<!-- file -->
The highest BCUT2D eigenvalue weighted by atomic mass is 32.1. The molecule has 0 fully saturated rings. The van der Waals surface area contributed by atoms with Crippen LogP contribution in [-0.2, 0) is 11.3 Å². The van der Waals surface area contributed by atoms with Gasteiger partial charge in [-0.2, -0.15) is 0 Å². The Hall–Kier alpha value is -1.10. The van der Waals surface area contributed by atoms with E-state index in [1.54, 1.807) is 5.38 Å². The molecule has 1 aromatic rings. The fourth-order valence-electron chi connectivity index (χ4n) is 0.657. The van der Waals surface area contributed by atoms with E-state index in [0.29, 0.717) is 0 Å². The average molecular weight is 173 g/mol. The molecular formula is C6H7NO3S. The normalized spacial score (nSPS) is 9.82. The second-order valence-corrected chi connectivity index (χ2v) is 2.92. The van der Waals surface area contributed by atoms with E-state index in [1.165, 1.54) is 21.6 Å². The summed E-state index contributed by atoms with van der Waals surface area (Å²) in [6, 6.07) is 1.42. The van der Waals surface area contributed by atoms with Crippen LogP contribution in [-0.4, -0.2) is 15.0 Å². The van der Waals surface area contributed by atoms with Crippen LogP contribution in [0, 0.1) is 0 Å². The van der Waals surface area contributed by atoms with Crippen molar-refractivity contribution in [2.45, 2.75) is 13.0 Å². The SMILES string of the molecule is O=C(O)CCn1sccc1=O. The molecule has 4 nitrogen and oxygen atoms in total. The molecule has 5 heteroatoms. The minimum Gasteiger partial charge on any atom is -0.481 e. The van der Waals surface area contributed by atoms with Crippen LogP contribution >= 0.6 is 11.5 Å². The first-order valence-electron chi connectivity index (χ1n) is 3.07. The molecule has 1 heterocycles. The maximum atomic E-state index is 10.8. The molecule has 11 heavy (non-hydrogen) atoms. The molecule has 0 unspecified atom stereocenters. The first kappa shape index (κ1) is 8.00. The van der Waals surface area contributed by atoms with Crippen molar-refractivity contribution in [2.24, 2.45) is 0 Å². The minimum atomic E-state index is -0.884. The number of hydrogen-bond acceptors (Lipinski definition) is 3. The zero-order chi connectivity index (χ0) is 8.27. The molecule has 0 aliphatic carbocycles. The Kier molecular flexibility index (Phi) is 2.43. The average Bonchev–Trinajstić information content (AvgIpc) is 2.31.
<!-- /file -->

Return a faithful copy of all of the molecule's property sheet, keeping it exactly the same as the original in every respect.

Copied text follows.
The highest BCUT2D eigenvalue weighted by atomic mass is 32.1. The molecule has 0 fully saturated rings. The van der Waals surface area contributed by atoms with Crippen LogP contribution in [-0.2, 0) is 11.3 Å². The van der Waals surface area contributed by atoms with Gasteiger partial charge in [-0.2, -0.15) is 0 Å². The Hall–Kier alpha value is -1.10. The van der Waals surface area contributed by atoms with E-state index in [1.54, 1.807) is 5.38 Å². The molecule has 1 aromatic rings. The fourth-order valence-electron chi connectivity index (χ4n) is 0.657. The van der Waals surface area contributed by atoms with E-state index in [0.29, 0.717) is 0 Å². The average molecular weight is 173 g/mol. The molecular formula is C6H7NO3S. The normalized spacial score (nSPS) is 9.82. The second-order valence-corrected chi connectivity index (χ2v) is 2.92. The van der Waals surface area contributed by atoms with E-state index in [1.165, 1.54) is 21.6 Å². The summed E-state index contributed by atoms with van der Waals surface area (Å²) in [6, 6.07) is 1.42. The van der Waals surface area contributed by atoms with Crippen LogP contribution in [-0.4, -0.2) is 15.0 Å². The van der Waals surface area contributed by atoms with Crippen LogP contribution in [0, 0.1) is 0 Å². The van der Waals surface area contributed by atoms with Crippen molar-refractivity contribution in [2.45, 2.75) is 13.0 Å². The SMILES string of the molecule is O=C(O)CCn1sccc1=O. The molecule has 4 nitrogen and oxygen atoms in total. The molecule has 5 heteroatoms. The minimum Gasteiger partial charge on any atom is -0.481 e. The van der Waals surface area contributed by atoms with Crippen LogP contribution >= 0.6 is 11.5 Å². The first-order valence-electron chi connectivity index (χ1n) is 3.07. The molecule has 1 heterocycles. The maximum atomic E-state index is 10.8. The molecule has 11 heavy (non-hydrogen) atoms. The molecule has 0 unspecified atom stereocenters. The first kappa shape index (κ1) is 8.00. The van der Waals surface area contributed by atoms with Crippen molar-refractivity contribution in [2.24, 2.45) is 0 Å². The minimum atomic E-state index is -0.884. The number of hydrogen-bond acceptors (Lipinski definition) is 3. The zero-order chi connectivity index (χ0) is 8.27. The molecule has 0 aliphatic carbocycles. The Kier molecular flexibility index (Phi) is 2.43. The average Bonchev–Trinajstić information content (AvgIpc) is 2.31.